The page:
Sunday Status Update: February 5, 2017

This week, Legolas finds himself a newly minted politician. Spoilers for Lord of the Rings.

fantasy book reviews science fiction book reviews Legolas: Journal Entry 3450397: Still in Gondor. Ever since our crazy suicide mission inexplicably succeeded, I’ve been deluged in letters from home telling me to use my influence with the new king to make sure the wood elves get a good deal out of all this. I’m also supposed to mention the stellar contribution that we made to the war effort, which… I mean, did we? I remember Gandalf saying something about fighting in other lands, but it’s funny how we never seemed to run into any Orc armies heading off to Mirkwood or wherever. So far as I can tell, my father and his kingdom basically sat on the sidelines, golf-clapping whenever Gondor looked like winning. Knowing that makes it rather hard to start arguing a generous trade agreement or whatever. Maybe I’m not cut out for this royal intercession business.

Jana: This week I didn’t have as much time for reading/writing as I’d like, but I wasn’t so busy that I couldn’t read anything at all, thankfully. For my own amusement, I read Neil Clarke’s Galactic Empires anthology, which collects twenty-two stories written within the last decade (or so) by regular contributors to SFF, and was mostly quite good. For FanLit, I read Mur Lafferty’s Six Wakes, an excellent murder mystery set aboard a generation ship; I also began reading Cassandra Rose Clarke‘s Magic of Blood and Sea omnibus, which contains two of her previously-published novels: The Assassin’s Curse and The Pirate’s Wish. Plans for the coming week include Winter of the Gods, the second in Jordanna Max Brodsky‘s OLYMPUS BOUND series, and (time permitting) making a little progress on my backlog of to-be-reviewed books.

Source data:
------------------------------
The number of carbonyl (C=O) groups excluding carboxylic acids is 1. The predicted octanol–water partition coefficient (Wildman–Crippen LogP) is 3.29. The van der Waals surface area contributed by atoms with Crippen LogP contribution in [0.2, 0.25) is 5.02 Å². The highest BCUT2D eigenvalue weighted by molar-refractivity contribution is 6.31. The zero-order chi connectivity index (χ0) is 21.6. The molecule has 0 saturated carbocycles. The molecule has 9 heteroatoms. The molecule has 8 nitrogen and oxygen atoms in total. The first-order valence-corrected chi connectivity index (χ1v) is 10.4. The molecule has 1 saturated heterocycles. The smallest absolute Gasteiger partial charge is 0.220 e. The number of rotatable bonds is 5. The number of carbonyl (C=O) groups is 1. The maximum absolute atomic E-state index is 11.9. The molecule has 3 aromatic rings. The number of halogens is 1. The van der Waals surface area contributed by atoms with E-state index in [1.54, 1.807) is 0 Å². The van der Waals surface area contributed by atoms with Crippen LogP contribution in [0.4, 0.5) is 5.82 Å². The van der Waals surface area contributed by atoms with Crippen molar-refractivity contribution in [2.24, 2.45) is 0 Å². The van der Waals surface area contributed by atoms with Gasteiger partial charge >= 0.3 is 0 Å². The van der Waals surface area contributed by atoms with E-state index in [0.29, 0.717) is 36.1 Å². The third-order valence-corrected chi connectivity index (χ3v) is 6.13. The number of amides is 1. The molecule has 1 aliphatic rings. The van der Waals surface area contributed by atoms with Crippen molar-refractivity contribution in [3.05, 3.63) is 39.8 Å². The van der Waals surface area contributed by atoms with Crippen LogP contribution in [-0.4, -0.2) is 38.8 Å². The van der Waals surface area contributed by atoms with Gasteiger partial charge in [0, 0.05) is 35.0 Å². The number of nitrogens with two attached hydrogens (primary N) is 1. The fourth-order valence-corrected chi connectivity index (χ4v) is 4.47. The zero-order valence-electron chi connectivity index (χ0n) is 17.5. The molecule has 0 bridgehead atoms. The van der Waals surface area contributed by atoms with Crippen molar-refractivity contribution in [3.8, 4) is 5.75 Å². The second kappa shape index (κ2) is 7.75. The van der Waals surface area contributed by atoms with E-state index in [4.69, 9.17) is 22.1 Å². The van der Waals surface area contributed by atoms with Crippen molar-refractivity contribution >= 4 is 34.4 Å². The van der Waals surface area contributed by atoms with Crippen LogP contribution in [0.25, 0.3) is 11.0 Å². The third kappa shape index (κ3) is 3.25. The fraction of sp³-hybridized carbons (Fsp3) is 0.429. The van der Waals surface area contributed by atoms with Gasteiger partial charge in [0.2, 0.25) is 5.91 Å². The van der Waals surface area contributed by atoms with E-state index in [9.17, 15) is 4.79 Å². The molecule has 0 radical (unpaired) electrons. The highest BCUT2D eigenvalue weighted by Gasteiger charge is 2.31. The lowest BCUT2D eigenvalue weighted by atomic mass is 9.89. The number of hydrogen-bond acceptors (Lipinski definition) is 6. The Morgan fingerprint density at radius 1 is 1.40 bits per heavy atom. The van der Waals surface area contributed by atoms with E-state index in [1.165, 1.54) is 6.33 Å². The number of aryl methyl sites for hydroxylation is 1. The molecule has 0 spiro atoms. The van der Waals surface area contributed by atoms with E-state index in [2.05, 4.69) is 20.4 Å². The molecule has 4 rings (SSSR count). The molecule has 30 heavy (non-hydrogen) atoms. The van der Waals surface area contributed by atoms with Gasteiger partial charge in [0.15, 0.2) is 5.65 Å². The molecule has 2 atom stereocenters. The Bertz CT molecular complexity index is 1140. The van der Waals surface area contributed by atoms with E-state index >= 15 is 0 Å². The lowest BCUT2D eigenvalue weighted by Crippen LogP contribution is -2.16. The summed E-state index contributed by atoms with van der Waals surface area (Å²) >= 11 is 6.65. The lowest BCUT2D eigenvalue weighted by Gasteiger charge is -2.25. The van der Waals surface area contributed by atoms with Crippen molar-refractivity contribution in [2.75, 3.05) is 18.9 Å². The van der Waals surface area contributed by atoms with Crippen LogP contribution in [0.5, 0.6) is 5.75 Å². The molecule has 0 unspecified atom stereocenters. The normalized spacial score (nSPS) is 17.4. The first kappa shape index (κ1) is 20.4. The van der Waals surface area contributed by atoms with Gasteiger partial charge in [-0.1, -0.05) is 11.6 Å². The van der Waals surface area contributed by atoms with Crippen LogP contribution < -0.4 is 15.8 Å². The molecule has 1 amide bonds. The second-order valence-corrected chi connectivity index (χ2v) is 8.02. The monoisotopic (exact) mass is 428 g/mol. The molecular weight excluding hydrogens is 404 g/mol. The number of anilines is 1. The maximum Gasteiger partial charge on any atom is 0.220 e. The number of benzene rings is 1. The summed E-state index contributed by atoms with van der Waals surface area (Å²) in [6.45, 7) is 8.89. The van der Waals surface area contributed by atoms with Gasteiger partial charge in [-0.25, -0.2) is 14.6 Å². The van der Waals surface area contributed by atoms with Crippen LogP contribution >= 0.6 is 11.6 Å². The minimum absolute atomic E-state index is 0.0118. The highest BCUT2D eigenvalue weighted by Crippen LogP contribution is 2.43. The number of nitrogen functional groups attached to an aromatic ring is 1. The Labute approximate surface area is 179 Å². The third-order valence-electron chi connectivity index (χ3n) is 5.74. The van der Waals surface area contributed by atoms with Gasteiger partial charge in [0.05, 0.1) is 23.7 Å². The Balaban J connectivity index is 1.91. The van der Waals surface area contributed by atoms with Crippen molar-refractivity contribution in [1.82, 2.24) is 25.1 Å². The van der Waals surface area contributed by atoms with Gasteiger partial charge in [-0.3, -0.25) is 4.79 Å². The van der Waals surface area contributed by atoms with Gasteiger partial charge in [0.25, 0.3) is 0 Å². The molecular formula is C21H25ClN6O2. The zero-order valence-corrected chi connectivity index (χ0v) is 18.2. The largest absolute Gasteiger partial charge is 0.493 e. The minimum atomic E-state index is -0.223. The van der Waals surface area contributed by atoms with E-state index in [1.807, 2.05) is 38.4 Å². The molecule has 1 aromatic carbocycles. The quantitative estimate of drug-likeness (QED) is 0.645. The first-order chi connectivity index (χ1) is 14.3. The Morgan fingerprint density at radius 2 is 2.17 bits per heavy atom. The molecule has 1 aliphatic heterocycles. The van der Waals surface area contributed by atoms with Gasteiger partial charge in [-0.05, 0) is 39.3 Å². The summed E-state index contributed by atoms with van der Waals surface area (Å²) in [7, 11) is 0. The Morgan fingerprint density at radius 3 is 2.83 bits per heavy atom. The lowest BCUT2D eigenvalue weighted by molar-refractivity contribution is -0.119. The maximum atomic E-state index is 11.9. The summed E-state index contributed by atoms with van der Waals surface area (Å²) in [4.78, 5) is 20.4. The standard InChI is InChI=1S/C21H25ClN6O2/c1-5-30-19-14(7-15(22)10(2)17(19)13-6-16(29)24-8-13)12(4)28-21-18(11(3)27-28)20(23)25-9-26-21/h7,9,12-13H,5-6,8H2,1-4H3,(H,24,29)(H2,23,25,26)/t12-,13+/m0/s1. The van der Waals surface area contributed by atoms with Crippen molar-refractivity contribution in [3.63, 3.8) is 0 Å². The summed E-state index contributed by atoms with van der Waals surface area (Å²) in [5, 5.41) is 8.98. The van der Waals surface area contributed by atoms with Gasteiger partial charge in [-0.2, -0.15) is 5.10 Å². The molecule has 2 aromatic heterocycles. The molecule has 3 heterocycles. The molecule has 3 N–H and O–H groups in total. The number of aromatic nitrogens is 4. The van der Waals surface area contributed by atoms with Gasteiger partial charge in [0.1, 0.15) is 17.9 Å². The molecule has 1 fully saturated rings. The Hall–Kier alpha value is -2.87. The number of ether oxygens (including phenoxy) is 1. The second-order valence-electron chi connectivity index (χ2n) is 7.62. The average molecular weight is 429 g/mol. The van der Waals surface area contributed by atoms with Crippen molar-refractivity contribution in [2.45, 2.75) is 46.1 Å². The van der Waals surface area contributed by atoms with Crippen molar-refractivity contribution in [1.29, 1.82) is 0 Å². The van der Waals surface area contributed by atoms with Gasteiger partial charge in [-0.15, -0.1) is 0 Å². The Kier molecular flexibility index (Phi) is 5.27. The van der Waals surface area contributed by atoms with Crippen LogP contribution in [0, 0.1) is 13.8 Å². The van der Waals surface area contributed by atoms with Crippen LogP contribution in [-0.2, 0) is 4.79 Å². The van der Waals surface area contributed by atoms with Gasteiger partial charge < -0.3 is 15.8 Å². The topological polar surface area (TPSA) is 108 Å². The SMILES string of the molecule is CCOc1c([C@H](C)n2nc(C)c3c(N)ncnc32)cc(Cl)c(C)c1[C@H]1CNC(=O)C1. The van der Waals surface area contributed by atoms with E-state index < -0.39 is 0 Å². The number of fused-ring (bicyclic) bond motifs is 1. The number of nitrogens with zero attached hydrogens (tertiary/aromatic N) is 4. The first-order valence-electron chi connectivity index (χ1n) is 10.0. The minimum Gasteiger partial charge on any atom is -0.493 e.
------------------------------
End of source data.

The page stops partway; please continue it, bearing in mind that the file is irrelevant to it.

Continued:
Marion: I finished the first three collection editions of an exciting comics space procedural called Fuse. Antony Johnston writes the book and Justin Greenwood draws it. It features an odd-couple pair of detectives solving crimes and keeping the peace (sort of) on a space station orbiting earth. It’s very fun, and the themes of racial and income inequality, politics and secrets provides food for thought.

I finished the third book in Genevieve Cogman’s INVISIBLE LIBRARY series; The Burning Page. While I enjoyed it, especially the visuals and one or two outstanding set-pieces, northing new really happened in this one. And I finished what might, perhaps, be my first five-star book of 2017; The Fisherman by John Langan. It’s horror, and quite a bit more. If it’s not five-star it’s definitely four-and-a-half, and you’ll see my review soon.

Sandy: Moi? Having just finished three books that I had not previously read by cult author Philip K. Dick, I am now hoping to read three such books by Clifford D. Simak. First on the list for me: his 1960 offering Time Is the Simplest Thing, which I have been enjoying very much so far. I hope to be able to get a review of this one out for you shortly…